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Without evaluating the integrals directly, how can I prove that : $$\int_0^\infty\frac{1}{\sqrt{x^3+1}}\mathrm dx = 2 \int_0^\infty\frac{1}{\sqrt{x^6+1}}\mathrm dx$$

For the second integral, I tried the change of variable $x^2 \to x$ to get :

$$\int_0^\infty\frac{1}{\sqrt{x^6+1}}\mathrm dx=\int_0^\infty\frac{1}{2\sqrt{x}\sqrt{x^3+1}}\mathrm dx$$

However, I cannot relate it with the first one as there is an extra $\sqrt{x}$ term in the denominator.

How can I proceed further or are there better methods to solve it ?

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2 Answers 2

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Hint It's not much more effort to look for a $1$-parameter family of such identities. Substituting $$x = \frac{1}{u^b}, \qquad dx = -\frac{b\,du}{u^{b + 1}}$$ in $$\int_0^\infty \frac{dx}{\sqrt{1 + x^{2 + a}}}, \qquad a > 0 ,$$ gives $$\int_0^\infty \frac{dx}{\sqrt{1 + x^{2 + a}}} = b \int_0^\infty \frac{du}{\sqrt{u^{2 - a b} + u^{2 + 2 b}}},$$ so choosing $b = \frac{2}{a}$ and renaming $u$ as $x$ on the r.h.s. gives $$\int_0^\infty \frac{dx}{\sqrt{1 + x^{2 + a}}} = \frac{2}{a} \int_0^\infty \frac{dx}{\sqrt{1 + x^{2 + \frac{4}{a}}}} .$$

Taking $a = 1$ (or $a = 4$) gives our case.

Incidentally, $$\int_0^\infty \frac{dx}{\sqrt{1 + x^{2 + a}}} = \frac{\Gamma\left(\frac{a}{4 + 2 a}\right) \Gamma\left(\frac{1}{2 + a}\right)}{\sqrt{\pi} (a + 2)} .$$

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  • $\begingroup$ Wow thanks ! Can you tell how the general integral in the last is evaluated ? $\endgroup$ Aug 7, 2023 at 9:04
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    $\begingroup$ You're welcome. That question is perhaps worthy of its own post, but substituting $x^{2 + a} = \tan^2 \theta$ transforms the integral to $\frac{2}{2 + a} \int_0^\frac{\pi}{2} \sin^l \theta \cos^m \theta \,d\theta$ for some $l, m$, but the latter integral can immediately be expressed in terms of the beta function, hence the gamma function; see en.wikipedia.org/wiki/…. $\endgroup$ Aug 7, 2023 at 9:13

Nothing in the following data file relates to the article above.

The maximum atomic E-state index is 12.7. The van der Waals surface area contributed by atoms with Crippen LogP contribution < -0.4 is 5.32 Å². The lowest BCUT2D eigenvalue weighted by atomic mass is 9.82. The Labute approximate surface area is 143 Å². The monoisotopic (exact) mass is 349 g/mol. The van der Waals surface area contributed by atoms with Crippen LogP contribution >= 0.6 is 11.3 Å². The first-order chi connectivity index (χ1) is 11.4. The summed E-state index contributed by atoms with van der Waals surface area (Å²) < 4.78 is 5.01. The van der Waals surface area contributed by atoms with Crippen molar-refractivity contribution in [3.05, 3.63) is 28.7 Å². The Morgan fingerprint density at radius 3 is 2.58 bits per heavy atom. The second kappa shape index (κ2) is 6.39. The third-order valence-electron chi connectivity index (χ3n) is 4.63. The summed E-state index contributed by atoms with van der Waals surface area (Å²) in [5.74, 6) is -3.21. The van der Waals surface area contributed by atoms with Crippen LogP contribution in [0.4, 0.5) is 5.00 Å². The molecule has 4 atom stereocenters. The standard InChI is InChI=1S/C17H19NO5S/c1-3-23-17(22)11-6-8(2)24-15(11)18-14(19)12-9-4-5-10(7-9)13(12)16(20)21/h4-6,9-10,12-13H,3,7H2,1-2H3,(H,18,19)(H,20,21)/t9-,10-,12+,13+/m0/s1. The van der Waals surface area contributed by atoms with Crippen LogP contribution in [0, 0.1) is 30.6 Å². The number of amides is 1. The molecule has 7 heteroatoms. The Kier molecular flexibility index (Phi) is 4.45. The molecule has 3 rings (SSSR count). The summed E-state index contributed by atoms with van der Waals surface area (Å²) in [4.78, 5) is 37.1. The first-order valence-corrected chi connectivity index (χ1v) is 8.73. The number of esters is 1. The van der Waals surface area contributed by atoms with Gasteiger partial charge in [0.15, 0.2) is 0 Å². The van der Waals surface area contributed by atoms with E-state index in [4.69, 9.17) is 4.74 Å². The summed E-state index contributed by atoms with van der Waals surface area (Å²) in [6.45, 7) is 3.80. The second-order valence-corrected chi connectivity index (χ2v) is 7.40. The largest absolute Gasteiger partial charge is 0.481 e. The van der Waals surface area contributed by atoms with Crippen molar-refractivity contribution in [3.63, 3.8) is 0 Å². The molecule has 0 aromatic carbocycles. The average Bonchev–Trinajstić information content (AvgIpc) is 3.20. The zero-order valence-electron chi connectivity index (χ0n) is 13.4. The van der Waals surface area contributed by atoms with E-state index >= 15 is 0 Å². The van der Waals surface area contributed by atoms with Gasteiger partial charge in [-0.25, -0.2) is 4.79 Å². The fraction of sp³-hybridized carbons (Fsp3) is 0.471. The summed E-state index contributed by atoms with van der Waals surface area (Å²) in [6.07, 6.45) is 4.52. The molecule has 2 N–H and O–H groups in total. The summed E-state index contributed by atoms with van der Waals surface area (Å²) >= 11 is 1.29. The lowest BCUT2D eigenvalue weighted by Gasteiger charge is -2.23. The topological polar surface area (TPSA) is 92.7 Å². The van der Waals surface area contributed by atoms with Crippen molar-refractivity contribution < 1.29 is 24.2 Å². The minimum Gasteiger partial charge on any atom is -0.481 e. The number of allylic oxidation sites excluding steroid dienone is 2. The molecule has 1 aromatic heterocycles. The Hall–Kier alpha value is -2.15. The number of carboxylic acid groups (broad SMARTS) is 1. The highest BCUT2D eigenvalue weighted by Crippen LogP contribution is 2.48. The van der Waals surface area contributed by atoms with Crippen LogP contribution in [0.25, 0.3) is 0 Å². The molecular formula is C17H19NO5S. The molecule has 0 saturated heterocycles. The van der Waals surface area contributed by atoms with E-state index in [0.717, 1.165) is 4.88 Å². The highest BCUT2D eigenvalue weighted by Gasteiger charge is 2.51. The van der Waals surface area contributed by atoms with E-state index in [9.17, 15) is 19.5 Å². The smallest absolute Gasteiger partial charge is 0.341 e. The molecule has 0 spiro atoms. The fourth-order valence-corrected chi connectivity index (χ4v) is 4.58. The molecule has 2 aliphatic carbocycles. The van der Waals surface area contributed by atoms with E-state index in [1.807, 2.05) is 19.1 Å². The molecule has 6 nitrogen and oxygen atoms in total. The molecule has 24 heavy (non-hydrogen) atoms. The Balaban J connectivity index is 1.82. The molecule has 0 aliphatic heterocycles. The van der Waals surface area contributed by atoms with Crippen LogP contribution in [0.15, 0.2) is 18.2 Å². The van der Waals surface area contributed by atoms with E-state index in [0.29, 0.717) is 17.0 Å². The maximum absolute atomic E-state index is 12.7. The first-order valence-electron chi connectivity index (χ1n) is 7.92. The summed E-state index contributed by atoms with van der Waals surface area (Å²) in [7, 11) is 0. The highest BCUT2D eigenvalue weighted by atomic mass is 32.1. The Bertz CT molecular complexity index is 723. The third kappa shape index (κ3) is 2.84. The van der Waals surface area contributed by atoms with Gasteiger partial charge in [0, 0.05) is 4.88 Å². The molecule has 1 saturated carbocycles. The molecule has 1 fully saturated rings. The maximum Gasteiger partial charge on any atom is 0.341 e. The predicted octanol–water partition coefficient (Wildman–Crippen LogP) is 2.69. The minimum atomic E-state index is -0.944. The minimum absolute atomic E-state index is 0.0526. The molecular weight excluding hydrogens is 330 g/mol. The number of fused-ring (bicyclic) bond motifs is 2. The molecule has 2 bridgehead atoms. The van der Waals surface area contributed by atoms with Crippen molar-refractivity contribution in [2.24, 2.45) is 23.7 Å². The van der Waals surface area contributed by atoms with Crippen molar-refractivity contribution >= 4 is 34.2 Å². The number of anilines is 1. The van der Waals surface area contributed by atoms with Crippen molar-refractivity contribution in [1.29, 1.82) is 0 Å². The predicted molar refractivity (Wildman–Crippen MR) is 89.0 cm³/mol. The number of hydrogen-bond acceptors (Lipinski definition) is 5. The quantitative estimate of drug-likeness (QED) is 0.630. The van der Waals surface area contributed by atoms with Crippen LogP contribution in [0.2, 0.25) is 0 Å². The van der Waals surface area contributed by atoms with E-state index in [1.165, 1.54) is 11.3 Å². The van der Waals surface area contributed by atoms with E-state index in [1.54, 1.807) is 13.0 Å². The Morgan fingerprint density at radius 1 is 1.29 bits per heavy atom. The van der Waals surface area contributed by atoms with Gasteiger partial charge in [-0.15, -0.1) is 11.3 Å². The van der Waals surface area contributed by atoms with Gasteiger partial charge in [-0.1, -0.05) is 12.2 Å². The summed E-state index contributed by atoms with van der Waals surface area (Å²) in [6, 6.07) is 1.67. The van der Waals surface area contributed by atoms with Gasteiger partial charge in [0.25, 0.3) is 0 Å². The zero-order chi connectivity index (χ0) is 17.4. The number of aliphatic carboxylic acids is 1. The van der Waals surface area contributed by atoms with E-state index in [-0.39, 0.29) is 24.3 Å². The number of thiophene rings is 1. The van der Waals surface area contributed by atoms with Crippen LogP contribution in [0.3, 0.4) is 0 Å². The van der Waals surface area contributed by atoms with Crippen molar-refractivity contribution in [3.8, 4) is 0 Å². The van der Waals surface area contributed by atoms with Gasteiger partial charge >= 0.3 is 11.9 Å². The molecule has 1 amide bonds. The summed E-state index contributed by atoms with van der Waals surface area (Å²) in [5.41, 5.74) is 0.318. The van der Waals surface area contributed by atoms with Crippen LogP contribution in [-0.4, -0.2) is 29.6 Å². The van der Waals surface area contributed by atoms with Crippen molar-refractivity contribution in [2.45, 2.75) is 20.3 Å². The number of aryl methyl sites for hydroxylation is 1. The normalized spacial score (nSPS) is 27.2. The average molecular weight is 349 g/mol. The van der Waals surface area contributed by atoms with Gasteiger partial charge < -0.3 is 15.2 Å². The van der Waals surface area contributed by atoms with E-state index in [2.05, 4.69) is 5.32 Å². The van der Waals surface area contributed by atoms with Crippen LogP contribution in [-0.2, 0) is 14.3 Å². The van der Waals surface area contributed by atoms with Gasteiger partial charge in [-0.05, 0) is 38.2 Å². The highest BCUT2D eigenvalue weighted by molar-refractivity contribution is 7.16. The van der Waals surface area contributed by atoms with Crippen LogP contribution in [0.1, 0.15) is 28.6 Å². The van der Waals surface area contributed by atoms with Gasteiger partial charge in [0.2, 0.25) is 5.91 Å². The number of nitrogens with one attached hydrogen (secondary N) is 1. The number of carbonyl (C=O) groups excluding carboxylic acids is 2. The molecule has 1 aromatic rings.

• $\begingroup$ Thanks once more for the hinted substitution. Yes, I'm aware of the latter one which is related Wallis integrals. $\endgroup$ Aug 7, 2023 at 9:29
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Proof by Gamma function

We consider the general integral $$ I(a)=\int_0^{\infty} \frac{1}{\sqrt{x^a+1}} d x $$ $$ \begin{aligned} I(a) & =\int_0^1 y^{-\frac{3}{2}}\cdot\frac{1}{a}\left(\frac{1}{y}-1\right)^{\frac{1}{a}-1} d y \\ & =\frac{2}{a} \int_0^1 y^{-\frac{1}{2}-\frac{1}{a}}(1-y)^{\frac{1}{a}-1} d y \\ & =\frac{2}{a} B\left(\frac{1}{2}-\frac{1}{a}, \frac{1}{a}\right) \\ & =\frac{2}{a} \frac{\Gamma\left(\frac{1}{2}-\frac{1}{a}\right) \Gamma\left(\frac{1}{a}\right)}{\Gamma\left(\frac{1}{2}\right)} \\ & =\frac{2}{a \sqrt{\pi}} \Gamma\left(\frac{1}{2}-\frac{1}{a}\right) \Gamma\left(\frac{1}{a}\right) \end{aligned} $$ Putting $a=3$ and $a=6$ respectively gives $$ I(3)=\frac{2}{3 \sqrt{\pi}} \Gamma\left(\frac{1}{6}\right) \Gamma\left(\frac{1}{3}\right)=2I(6) $$

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  • $\begingroup$ Even though I didn't asked by directly evaluating the integral, thanks for it. $\endgroup$ Aug 8, 2023 at 12:57

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